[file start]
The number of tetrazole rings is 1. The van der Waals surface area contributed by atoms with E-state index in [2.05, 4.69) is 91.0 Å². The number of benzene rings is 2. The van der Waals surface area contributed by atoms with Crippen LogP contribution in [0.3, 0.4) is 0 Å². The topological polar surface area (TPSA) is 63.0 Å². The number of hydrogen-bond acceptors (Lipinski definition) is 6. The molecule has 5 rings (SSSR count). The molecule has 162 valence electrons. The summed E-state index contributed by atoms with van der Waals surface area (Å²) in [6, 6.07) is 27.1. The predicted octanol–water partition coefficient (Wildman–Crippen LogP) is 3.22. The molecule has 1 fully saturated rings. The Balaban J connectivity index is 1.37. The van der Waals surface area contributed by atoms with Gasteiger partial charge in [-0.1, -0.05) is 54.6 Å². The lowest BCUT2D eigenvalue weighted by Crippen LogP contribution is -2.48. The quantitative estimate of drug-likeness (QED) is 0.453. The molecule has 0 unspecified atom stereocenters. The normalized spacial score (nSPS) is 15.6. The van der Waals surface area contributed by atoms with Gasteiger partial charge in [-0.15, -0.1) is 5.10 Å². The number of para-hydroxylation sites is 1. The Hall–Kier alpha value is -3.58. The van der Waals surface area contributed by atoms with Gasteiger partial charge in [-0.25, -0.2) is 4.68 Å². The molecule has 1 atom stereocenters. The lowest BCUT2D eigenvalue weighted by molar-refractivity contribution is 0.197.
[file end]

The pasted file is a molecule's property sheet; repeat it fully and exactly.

The number of tetrazole rings is 1. The van der Waals surface area contributed by atoms with E-state index in [2.05, 4.69) is 91.0 Å². The number of benzene rings is 2. The van der Waals surface area contributed by atoms with Crippen LogP contribution in [0.3, 0.4) is 0 Å². The topological polar surface area (TPSA) is 63.0 Å². The number of hydrogen-bond acceptors (Lipinski definition) is 6. The molecule has 5 rings (SSSR count). The molecule has 162 valence electrons. The summed E-state index contributed by atoms with van der Waals surface area (Å²) in [6, 6.07) is 27.1. The predicted octanol–water partition coefficient (Wildman–Crippen LogP) is 3.22. The molecule has 1 fully saturated rings. The Balaban J connectivity index is 1.37. The van der Waals surface area contributed by atoms with Gasteiger partial charge in [-0.1, -0.05) is 54.6 Å². The lowest BCUT2D eigenvalue weighted by Crippen LogP contribution is -2.48. The quantitative estimate of drug-likeness (QED) is 0.453. The molecule has 0 unspecified atom stereocenters. The normalized spacial score (nSPS) is 15.6. The van der Waals surface area contributed by atoms with Gasteiger partial charge in [-0.15, -0.1) is 5.10 Å². The number of para-hydroxylation sites is 1. The Hall–Kier alpha value is -3.58. The van der Waals surface area contributed by atoms with Gasteiger partial charge in [-0.25, -0.2) is 4.68 Å². The molecule has 1 atom stereocenters. The lowest BCUT2D eigenvalue weighted by molar-refractivity contribution is 0.197.